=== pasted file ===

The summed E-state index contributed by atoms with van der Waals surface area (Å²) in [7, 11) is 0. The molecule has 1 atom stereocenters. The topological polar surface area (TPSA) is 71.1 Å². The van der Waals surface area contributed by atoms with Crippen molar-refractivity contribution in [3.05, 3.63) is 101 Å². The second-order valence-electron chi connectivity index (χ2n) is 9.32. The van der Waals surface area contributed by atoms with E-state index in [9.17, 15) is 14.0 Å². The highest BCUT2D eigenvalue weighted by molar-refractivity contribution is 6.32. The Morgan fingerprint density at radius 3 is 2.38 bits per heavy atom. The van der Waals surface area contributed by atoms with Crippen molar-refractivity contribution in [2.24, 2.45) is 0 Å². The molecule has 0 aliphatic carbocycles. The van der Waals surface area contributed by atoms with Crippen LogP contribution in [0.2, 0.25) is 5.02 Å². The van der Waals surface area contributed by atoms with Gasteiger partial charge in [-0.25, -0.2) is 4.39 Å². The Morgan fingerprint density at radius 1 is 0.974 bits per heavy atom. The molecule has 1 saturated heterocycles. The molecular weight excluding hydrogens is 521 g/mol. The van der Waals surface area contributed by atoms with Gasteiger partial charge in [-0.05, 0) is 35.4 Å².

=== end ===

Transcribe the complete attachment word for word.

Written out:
The summed E-state index contributed by atoms with van der Waals surface area (Å²) in [7, 11) is 0. The molecule has 1 atom stereocenters. The topological polar surface area (TPSA) is 71.1 Å². The van der Waals surface area contributed by atoms with Crippen molar-refractivity contribution in [3.05, 3.63) is 101 Å². The second-order valence-electron chi connectivity index (χ2n) is 9.32. The van der Waals surface area contributed by atoms with E-state index in [9.17, 15) is 14.0 Å². The highest BCUT2D eigenvalue weighted by molar-refractivity contribution is 6.32. The Morgan fingerprint density at radius 3 is 2.38 bits per heavy atom. The van der Waals surface area contributed by atoms with Crippen molar-refractivity contribution in [2.24, 2.45) is 0 Å². The molecule has 0 aliphatic carbocycles. The van der Waals surface area contributed by atoms with Crippen LogP contribution in [0.2, 0.25) is 5.02 Å². The van der Waals surface area contributed by atoms with Gasteiger partial charge in [-0.25, -0.2) is 4.39 Å². The Morgan fingerprint density at radius 1 is 0.974 bits per heavy atom. The molecule has 1 saturated heterocycles. The molecular weight excluding hydrogens is 521 g/mol. The van der Waals surface area contributed by atoms with Gasteiger partial charge in [-0.05, 0) is 35.4 Å².